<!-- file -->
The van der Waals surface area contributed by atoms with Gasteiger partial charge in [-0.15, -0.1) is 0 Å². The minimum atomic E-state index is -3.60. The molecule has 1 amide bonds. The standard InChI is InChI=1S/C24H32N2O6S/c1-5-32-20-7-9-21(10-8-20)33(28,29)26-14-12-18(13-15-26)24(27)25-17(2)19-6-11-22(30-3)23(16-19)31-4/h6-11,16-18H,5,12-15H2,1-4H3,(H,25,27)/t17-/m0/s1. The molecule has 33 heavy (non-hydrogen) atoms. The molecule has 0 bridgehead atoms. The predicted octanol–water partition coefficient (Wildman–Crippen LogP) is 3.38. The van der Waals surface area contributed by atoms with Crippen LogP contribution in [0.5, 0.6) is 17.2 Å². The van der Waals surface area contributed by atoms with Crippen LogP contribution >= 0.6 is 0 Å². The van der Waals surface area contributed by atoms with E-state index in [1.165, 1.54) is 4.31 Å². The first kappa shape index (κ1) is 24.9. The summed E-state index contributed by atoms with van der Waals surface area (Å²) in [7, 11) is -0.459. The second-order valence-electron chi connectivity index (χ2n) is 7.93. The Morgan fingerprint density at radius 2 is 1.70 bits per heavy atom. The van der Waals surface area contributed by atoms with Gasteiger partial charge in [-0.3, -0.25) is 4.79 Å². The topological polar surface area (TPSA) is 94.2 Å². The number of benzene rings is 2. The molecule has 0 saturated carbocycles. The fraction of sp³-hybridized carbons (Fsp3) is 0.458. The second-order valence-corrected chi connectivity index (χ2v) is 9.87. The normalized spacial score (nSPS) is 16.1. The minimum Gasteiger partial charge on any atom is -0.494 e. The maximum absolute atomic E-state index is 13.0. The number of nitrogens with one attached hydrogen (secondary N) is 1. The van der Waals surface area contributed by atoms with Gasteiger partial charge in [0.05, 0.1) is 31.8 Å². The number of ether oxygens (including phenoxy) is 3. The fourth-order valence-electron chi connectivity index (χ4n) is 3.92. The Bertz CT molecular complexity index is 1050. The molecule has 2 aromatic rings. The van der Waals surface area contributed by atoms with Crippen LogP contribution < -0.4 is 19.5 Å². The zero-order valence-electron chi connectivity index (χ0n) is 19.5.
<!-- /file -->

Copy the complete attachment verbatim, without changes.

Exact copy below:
The van der Waals surface area contributed by atoms with Gasteiger partial charge in [-0.15, -0.1) is 0 Å². The minimum atomic E-state index is -3.60. The molecule has 1 amide bonds. The standard InChI is InChI=1S/C24H32N2O6S/c1-5-32-20-7-9-21(10-8-20)33(28,29)26-14-12-18(13-15-26)24(27)25-17(2)19-6-11-22(30-3)23(16-19)31-4/h6-11,16-18H,5,12-15H2,1-4H3,(H,25,27)/t17-/m0/s1. The molecule has 33 heavy (non-hydrogen) atoms. The molecule has 0 bridgehead atoms. The predicted octanol–water partition coefficient (Wildman–Crippen LogP) is 3.38. The van der Waals surface area contributed by atoms with Crippen LogP contribution in [0.5, 0.6) is 17.2 Å². The van der Waals surface area contributed by atoms with Crippen LogP contribution >= 0.6 is 0 Å². The van der Waals surface area contributed by atoms with E-state index in [1.165, 1.54) is 4.31 Å². The first kappa shape index (κ1) is 24.9. The summed E-state index contributed by atoms with van der Waals surface area (Å²) in [7, 11) is -0.459. The second-order valence-electron chi connectivity index (χ2n) is 7.93. The Morgan fingerprint density at radius 2 is 1.70 bits per heavy atom. The van der Waals surface area contributed by atoms with Gasteiger partial charge in [-0.3, -0.25) is 4.79 Å². The topological polar surface area (TPSA) is 94.2 Å². The number of benzene rings is 2. The molecule has 0 saturated carbocycles. The fraction of sp³-hybridized carbons (Fsp3) is 0.458. The second-order valence-corrected chi connectivity index (χ2v) is 9.87. The normalized spacial score (nSPS) is 16.1. The minimum Gasteiger partial charge on any atom is -0.494 e. The maximum absolute atomic E-state index is 13.0. The number of nitrogens with one attached hydrogen (secondary N) is 1. The van der Waals surface area contributed by atoms with Gasteiger partial charge in [0.05, 0.1) is 31.8 Å². The number of ether oxygens (including phenoxy) is 3. The fourth-order valence-electron chi connectivity index (χ4n) is 3.92. The Bertz CT molecular complexity index is 1050. The molecule has 2 aromatic rings. The van der Waals surface area contributed by atoms with Crippen LogP contribution < -0.4 is 19.5 Å². The zero-order valence-electron chi connectivity index (χ0n) is 19.5.